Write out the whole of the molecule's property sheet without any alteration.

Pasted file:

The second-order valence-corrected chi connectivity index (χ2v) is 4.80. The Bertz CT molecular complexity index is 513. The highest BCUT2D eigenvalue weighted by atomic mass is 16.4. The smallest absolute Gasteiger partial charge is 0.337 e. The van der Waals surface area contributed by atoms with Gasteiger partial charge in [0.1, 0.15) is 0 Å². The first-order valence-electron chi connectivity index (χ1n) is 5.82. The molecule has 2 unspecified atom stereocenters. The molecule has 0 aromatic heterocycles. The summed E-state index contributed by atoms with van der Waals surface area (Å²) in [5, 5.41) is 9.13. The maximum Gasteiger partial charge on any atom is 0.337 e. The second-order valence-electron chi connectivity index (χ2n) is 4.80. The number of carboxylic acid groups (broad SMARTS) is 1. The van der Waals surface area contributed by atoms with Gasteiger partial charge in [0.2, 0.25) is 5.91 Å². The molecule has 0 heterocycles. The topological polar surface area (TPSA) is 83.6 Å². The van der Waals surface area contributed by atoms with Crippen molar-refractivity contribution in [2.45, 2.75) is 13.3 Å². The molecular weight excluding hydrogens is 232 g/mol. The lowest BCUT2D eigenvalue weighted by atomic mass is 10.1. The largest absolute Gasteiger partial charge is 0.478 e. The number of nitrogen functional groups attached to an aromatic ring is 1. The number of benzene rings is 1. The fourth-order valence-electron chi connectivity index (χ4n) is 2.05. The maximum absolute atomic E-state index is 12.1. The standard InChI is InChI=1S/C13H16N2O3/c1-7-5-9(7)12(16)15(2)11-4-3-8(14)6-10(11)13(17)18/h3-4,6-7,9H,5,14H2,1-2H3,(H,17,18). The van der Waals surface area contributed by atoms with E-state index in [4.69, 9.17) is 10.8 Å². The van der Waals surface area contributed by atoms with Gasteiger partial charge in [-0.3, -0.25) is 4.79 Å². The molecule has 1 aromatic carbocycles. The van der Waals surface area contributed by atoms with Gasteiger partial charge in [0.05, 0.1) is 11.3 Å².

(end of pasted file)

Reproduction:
The second-order valence-corrected chi connectivity index (χ2v) is 4.80. The Bertz CT molecular complexity index is 513. The highest BCUT2D eigenvalue weighted by atomic mass is 16.4. The smallest absolute Gasteiger partial charge is 0.337 e. The van der Waals surface area contributed by atoms with Gasteiger partial charge in [0.1, 0.15) is 0 Å². The first-order valence-electron chi connectivity index (χ1n) is 5.82. The molecule has 2 unspecified atom stereocenters. The molecule has 0 aromatic heterocycles. The summed E-state index contributed by atoms with van der Waals surface area (Å²) in [5, 5.41) is 9.13. The maximum Gasteiger partial charge on any atom is 0.337 e. The second-order valence-electron chi connectivity index (χ2n) is 4.80. The number of carboxylic acid groups (broad SMARTS) is 1. The van der Waals surface area contributed by atoms with Gasteiger partial charge in [0.2, 0.25) is 5.91 Å². The molecule has 0 heterocycles. The topological polar surface area (TPSA) is 83.6 Å². The van der Waals surface area contributed by atoms with Crippen molar-refractivity contribution in [2.45, 2.75) is 13.3 Å². The molecular weight excluding hydrogens is 232 g/mol. The lowest BCUT2D eigenvalue weighted by atomic mass is 10.1. The largest absolute Gasteiger partial charge is 0.478 e. The number of nitrogen functional groups attached to an aromatic ring is 1. The number of benzene rings is 1. The fourth-order valence-electron chi connectivity index (χ4n) is 2.05. The maximum absolute atomic E-state index is 12.1. The standard InChI is InChI=1S/C13H16N2O3/c1-7-5-9(7)12(16)15(2)11-4-3-8(14)6-10(11)13(17)18/h3-4,6-7,9H,5,14H2,1-2H3,(H,17,18). The van der Waals surface area contributed by atoms with E-state index in [4.69, 9.17) is 10.8 Å². The van der Waals surface area contributed by atoms with Gasteiger partial charge in [-0.3, -0.25) is 4.79 Å². The molecule has 1 aromatic carbocycles. The van der Waals surface area contributed by atoms with Gasteiger partial charge in [0.05, 0.1) is 11.3 Å².